Creating visual poetry of Mughal-e-Azam


The stage adaptation of Mughal-e-Azam is a crowning glory for Bengaluru, as the choreography team led by city-based artiste Mayuri Upadhya won the BroadwayWorld India Awards 2017 for Best Original Choreography

Mayuri Upadhya has earned accolades for her artistic work, from starting her troupe Nritarutya to bringing alive on stage Harivansh Rai Bachchan’s poem, Madhushala. Last year, however, was even more special for her. She choreographed Feroz Khan’s stage rendition of Mughal-e-Azam. Mayuri is ecstatic with the appreciation Mughal-e-Azam has received. “Usually what tends to happen, in my experience, is that you get a project, create it, and you move on. But Mughal-e-Azam is very beautifully starting to become an important part of my life. It’s not just a project, episode, or milestone, it’s beyond that. It’s so magically converted itself to a new movement of sorts. Every time Mughal-e-Azam goes on stage we are left with people asking for more. That moment and that joy and love that we see in the eyes of the audience make the team work harder. I would say Mughal-e-Azam for stage has created history of sorts. And in various ways it’s opened up gates for many, primarily for theatre and the capacity and value that dance can give to a theatrical production. That has been the most interesting take-away for me.”


The creative process involved a deeper involvement with Mughal-e-Azam, a 1960 Indian epic historical drama film directed by K Asif and produced by Shapoorji Pallonji that starred Madhubala, Dilip Kumar, and Prithviraj Kapoor, among others. “I was familiar with the classic. But I watched it as an audience would — not critically. It excited me, but at the same time I wondered how much value I would be able to add to it being a non-practitioner of Kathak. I had, of course, a basic knowledge of Kathak, but my focus with my company is to understand what could be modern interpretations of Indian movement forms. When they wanted to me to come back to something that is authentic, I asked them why, and told them they should be going to a Birju Maharaj, who is a practitioner of Kathak. They said we respect your honesty but we want a Mayuri Upadhya. I said if that is the case I am going to work with Kathak dancers. They agreed. Their openness and their faith motivated me to take this project up.”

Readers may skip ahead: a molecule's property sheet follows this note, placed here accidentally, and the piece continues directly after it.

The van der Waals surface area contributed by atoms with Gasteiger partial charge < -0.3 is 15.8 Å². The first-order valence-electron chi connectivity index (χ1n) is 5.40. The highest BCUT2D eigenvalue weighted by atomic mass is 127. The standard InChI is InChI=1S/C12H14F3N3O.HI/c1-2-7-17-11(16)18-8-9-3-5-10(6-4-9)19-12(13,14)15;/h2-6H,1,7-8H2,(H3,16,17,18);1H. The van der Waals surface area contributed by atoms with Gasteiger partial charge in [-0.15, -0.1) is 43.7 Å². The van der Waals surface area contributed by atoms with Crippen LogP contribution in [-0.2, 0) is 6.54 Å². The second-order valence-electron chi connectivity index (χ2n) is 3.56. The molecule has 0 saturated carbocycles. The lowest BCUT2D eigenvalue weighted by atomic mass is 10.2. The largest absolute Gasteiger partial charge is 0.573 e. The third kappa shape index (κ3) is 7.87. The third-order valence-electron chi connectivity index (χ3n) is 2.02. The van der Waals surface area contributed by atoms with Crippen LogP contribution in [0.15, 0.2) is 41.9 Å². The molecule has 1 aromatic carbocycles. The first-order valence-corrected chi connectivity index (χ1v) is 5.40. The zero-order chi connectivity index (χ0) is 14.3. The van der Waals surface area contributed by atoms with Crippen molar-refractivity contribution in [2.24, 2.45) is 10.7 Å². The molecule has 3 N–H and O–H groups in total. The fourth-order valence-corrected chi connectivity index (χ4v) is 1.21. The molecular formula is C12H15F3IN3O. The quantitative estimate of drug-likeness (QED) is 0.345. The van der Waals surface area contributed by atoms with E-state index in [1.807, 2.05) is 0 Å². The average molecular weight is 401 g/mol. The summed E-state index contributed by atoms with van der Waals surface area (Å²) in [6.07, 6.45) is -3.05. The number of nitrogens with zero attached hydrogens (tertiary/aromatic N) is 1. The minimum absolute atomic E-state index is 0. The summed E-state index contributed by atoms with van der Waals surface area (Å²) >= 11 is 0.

Mayuri says the auditions eventually expanded outside the zone of Mumbai. “Within time, we realised we were doing digital auditions, city-wise visits, so it went nationwide. Based on that we hand-picked the dancers.”

Reminiscing over the journey of choreographing the piece, Mayuri says: “I still remember the first day when I entered the rehearsal space I saw these young girls, waiting to be moulded. They completely surrendered themselves. And that purity for me led to what Mughal-e-Azam is today. Even Feroz Khan has been a tremendous inspiration. His brief was to stick to the authentic and to go with my instinct. Our intent was to do our best with no worry about the fruit. But the response when we did the premier was so magical that we felt we have a higher responsibility to the audience.”

Mughal-e-Azam, which has been performed nationally and internationally, is a crowing glory for Bengaluru. “The choreography was completely managed by Nritarutya. My associate choreographer was Madhuri Upadhyay and the rehearsal director was Latha BS. The entire dance team management was by Masoom Parmar, who is from the city.”

The production received an overwhelming response, winning a slew of awards, including the BroadwayWorld India Awards 2017 for Best Original Choreography.

“Performances are voted by 55 countries across the globe. These are regional awards given to 11 countries. From India, Mughal-e-Azam won. We didn’t even know we were nominated! We got the awards for best sets, best direction, best play, best costume, and best cast.”

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Printable version | Jan 23, 2020 1:18:27 PM |

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